The voiced labiodental stop is a consonant sound produced like a [b], but with the lower lip contacting the upper teeth, as in [v]. This can be represented in the IPA as 〈b̪〉. A separate symbol that is sometimes seen, especially in Bantu linguistics but not recognized by the IPA, is the dbligature〈ȸ〉.
The voiced labiodental stop is not known to be phonemic in any language. However, it does occur allophonically:
Its phonation is voiced, which means the vocal cords vibrate during the articulation. However, in some languages (like Swiss German) it can just mean that this consonant is pronounced shorter and weaker than its voiceless counterpart, while its voicedness or lack thereof is not relevant. In such cases it's more accurate to call such sounds lenis or lax.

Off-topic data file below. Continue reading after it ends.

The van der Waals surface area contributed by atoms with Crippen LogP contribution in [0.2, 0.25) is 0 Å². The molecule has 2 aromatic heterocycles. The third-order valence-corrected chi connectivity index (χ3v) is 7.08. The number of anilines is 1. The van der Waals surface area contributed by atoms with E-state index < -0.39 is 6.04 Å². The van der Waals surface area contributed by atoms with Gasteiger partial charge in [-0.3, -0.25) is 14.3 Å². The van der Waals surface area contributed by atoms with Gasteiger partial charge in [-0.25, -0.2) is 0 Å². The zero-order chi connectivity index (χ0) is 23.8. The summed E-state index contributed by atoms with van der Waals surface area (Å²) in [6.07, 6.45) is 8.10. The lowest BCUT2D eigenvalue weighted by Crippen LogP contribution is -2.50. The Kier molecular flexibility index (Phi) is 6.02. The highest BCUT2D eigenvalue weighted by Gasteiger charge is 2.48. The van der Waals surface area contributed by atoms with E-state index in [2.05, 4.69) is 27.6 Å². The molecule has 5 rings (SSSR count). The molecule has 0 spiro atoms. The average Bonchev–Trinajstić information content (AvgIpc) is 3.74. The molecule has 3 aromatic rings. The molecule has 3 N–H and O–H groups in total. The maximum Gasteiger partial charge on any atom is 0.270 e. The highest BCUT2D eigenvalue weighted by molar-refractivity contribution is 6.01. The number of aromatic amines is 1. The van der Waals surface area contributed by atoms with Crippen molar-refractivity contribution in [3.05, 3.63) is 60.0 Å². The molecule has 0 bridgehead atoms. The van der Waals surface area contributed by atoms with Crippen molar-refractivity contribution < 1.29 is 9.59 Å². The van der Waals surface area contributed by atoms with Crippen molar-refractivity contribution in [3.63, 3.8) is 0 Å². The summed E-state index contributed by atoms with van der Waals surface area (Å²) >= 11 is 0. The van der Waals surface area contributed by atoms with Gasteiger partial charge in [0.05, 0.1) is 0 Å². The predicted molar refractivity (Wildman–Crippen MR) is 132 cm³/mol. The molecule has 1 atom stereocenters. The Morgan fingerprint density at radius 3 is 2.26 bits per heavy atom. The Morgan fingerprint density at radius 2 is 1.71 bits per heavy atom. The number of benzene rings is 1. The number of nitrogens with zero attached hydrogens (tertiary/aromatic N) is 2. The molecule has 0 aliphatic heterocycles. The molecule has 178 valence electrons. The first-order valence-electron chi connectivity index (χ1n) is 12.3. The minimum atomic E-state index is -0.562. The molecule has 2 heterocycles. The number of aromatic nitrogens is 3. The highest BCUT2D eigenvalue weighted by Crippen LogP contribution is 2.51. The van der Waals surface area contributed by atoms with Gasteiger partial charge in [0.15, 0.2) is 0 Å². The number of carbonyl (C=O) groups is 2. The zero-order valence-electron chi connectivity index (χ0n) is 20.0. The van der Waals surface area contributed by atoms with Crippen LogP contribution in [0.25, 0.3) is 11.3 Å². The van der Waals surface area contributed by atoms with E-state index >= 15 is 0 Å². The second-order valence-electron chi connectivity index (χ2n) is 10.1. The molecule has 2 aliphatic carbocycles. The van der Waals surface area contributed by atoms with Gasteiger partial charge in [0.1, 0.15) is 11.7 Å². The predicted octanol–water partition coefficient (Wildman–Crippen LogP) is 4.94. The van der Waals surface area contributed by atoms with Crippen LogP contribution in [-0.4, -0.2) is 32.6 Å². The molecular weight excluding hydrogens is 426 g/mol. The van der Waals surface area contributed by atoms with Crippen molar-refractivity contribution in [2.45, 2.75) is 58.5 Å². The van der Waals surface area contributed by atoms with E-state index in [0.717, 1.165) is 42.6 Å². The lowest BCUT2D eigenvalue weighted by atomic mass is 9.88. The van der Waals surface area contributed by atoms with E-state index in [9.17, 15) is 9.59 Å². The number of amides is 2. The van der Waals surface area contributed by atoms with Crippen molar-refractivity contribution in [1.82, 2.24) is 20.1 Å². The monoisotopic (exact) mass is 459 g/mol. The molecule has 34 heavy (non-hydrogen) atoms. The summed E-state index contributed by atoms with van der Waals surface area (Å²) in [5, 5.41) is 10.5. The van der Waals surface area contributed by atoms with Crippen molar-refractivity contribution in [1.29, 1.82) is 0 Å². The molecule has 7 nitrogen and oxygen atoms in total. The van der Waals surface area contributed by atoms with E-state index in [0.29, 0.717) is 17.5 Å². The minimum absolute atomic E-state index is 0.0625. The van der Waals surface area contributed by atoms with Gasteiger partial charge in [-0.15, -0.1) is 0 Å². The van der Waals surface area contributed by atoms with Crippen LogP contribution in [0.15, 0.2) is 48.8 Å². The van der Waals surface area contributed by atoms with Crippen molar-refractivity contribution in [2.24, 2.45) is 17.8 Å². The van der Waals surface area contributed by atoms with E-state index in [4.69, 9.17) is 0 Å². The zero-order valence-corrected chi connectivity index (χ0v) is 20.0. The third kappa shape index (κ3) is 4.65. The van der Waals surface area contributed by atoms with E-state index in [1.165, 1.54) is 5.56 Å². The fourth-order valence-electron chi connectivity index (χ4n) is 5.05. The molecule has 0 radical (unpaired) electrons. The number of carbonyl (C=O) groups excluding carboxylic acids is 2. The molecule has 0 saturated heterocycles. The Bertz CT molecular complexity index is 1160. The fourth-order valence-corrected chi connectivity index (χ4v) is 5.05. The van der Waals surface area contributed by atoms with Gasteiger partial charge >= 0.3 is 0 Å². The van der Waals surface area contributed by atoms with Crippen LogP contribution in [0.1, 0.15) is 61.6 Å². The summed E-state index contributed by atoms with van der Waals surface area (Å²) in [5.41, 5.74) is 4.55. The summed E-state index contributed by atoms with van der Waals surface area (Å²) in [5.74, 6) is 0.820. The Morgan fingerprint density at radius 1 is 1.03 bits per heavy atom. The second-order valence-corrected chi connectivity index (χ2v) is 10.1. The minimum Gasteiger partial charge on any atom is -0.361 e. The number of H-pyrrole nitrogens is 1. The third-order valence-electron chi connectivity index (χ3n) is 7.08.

It is an oral consonant, which means air is allowed to escape through the mouth only.
It is a central consonant, which means it is produced by directing the airstream along the center of the tongue, rather than to the sides.